Jewish Disability Awareness Month: How To Keep The Message Alive
search

Jewish Disability Awareness Month: How To Keep The Message Alive

Rabbi Michael Levy: As a founding member of Yad Hachazakah, the Jewish Disability Empowerment Center, Rabbi Levy strives to make the Jewish experience and Jewish texts accessible to Jews with disabilities. In lectures at Jewish camps, synagogues and educational institutions, he cites Nachshon, who according to tradition, boldly took the plunge into the Red Sea even before it miraculously parted. Rabbi Levy elaborates, “We who have disabilities should be Nachshons, boldly taking the plunge into the Jewish experience, supported by laws and lore that mandate our participation.” Rabbi Levy is currently director of Travel Training at MTA New York City Transit. He is an active member of Congregation Aish Kodesh in Woodmere, N.Y. He invites anyone who has disability-related questions to email him.

Last month, many people worked tirelessly to make congregations and communities across our country aware of the capabilities and aspirations of Jews with disabilities. What can we do to transform the message of Jewish disability awareness into meaningful changes that bring us closer to full integration into Jewish life the other eleven months of the year?

Dramatic and widely publicized events have their place, but how long will their message remain effective? The experiences of the Biblical stories of Moses and Elijah remind us that ongoing “small quiet voices” must be heard after the fanfare. Let’s look at some “awareness initiatives” from early Jewish history that can help to guide us.

Miracles and Mistakes: The Mount Sinai Experience

Amid smoke, thunder and the sound of the Shofar, God revealed Himself to the Israelites at Mount Sinai. They heard His voice conveying the Ten Commandments directly to them. [Exodus: 19-20]

Moses ascended Mount Sinai to commune with God. When the Israelites perceived that he didn’t return when expected, they panicked. A golden calf was fashioned, and some of the Israelites worshipped it. To bring them to their senses, Moses broke the two stone tablets on which the Ten Commandments were engraved [Exodus, chapter 32.]

God accepted Moses’ plea for forgiveness, and offered the tablets a second time. This time, there was no fanfare; Moses alone witnessed God’s quiet revelation [Exodus, Chapter 34]. From that moment until today, Jews have endeavored to make “The Sinai message” a meaningful part of their lives.

Elijah’s Battle Against Idolatry

More than six centuries after God’s revelation on Mount Sinai, the zealous prophet Elijah faced the cult of idolatry headed by Queen Jezebel and her husband King Ahab. In a dramatic showdown, 450 idolatrous prophets confronted Elijah. Both they and he presented sacrifices, and waited for a response from Elijah’s God or the idol Baal.

A fire descended from heaven and consumed Elijah’s sacrifice. Inspired, the Israelites killed all the prophets of Baal.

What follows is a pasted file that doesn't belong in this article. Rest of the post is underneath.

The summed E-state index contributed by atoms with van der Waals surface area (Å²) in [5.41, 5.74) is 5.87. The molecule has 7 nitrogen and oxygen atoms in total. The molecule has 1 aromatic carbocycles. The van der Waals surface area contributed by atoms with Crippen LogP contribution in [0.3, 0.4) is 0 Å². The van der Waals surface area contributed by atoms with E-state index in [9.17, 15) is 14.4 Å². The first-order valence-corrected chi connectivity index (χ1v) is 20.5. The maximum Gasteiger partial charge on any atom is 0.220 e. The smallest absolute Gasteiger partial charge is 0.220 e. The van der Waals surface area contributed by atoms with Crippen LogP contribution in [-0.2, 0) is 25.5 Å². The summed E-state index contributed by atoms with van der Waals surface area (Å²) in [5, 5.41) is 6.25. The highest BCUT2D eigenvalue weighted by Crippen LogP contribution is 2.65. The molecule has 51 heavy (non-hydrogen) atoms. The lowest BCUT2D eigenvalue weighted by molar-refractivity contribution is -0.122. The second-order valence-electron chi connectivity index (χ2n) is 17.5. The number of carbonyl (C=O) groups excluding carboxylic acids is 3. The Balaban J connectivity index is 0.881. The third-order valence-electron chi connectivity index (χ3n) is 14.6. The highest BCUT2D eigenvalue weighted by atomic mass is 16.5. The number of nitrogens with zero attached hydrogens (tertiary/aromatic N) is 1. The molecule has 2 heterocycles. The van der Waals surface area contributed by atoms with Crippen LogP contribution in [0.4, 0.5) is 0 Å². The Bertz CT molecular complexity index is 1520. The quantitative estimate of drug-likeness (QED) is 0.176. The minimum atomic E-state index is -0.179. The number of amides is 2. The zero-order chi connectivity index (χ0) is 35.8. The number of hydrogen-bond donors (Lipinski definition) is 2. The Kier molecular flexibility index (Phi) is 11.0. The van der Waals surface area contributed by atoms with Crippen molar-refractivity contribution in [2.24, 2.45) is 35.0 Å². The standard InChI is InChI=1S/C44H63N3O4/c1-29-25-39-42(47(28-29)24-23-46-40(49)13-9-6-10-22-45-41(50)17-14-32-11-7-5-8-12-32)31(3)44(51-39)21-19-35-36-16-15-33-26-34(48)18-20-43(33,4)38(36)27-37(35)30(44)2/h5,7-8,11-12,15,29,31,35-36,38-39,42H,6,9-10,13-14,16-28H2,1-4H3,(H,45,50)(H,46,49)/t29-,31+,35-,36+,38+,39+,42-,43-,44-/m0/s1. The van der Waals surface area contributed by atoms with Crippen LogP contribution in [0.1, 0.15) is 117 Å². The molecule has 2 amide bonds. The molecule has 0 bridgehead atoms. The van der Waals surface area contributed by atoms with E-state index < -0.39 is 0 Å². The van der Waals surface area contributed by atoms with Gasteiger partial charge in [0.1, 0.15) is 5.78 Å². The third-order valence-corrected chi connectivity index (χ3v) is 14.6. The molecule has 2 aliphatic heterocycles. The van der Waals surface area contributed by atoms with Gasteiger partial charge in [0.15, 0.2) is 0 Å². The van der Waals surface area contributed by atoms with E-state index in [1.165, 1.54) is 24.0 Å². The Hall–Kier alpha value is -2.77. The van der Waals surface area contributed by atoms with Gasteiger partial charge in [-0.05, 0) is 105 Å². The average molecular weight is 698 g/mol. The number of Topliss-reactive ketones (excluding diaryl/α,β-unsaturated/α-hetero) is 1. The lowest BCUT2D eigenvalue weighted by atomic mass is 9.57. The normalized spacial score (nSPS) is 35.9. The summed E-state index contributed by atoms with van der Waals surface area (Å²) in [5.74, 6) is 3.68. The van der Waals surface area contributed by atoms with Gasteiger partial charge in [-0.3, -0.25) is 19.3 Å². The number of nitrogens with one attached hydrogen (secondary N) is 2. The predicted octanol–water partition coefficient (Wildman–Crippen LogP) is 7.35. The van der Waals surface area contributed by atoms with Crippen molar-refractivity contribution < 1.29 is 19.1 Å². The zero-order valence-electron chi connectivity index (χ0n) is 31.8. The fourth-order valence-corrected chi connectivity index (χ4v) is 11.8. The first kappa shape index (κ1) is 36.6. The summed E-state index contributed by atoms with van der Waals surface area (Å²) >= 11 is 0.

Immediately, Jezebel dispatched a message to Elijah: By this time tomorrow your life (like the lives of the Baal prophets) will come to an end [1 Kings 19:2].

Frightened and embittered, Elijah fled to Mount Sinai.

Positioned in the very spot where God had revealed Himself to Moses, Elijah experienced a mighty wind, fire and an earthquake, but God was not in their midst [1 Kings 19, 15.]. Then Elijah heard “a quiet small Voice.” He realized that this gentle persistent sound was a true revelation from God.

After Publicity Comes Persistence

Follow-up work may be private. It may not get headlines. Nevertheless, many voices, relatively small and quiet, must continue to make themselves heard to integrate Jews with disabilities into schools, camps and congregations.

Improvements will likely be quiet and gradual. Every ramp, sign language interpreter, text in alternative format and integrated camp, classroom and synagogue experience brings us one step closer to the full participation in by Jews with disabilities in the Community Of Israel.

God will not manifest Himself with thunder and lightning to support our struggle. Let us pray, rather, that a small, quiet but persuasive Divine Influence will champion our cause.

A native of Bradley Beach, New Jersey, Rabbi Michael Levy attributes his achievements to God’s beneficence and to his courageous parents. His parents supported him as he explored his small home town, visited Israel and later studied at Hebrew University, journeyed towards more observant Judaism, received rabbinic ordination, obtained a master’s degree in social work from Columbia University and lectured on Torah and disability-related topics.

As a founding member of Yad Hachazakah, the Jewish Disability Empowerment Center (www.yadempowers.org), Rabbi Levy strives to make the Jewish experience and Jewish texts accessible to Jews with disabilities. In lectures at Jewish camps, synagogues and educational institutions, he cites Nachshon, who according to tradition boldly took the plunge into the Red Sea even before it miraculously parted. Rabbi Levy elaborates, “We who have disabilities should be Nachshons, boldly taking the plunge into the Jewish experience, supported by laws and lore that mandate our participation.” Rabbi Levy is currently director of Travel Training at MTA New York City Transit. He is an active member of Congregation Aish Kodesh in Woodmere, NY. He invites anyone who has disability-related questions to e-mail him at info@yadempowers.org

read more:
comments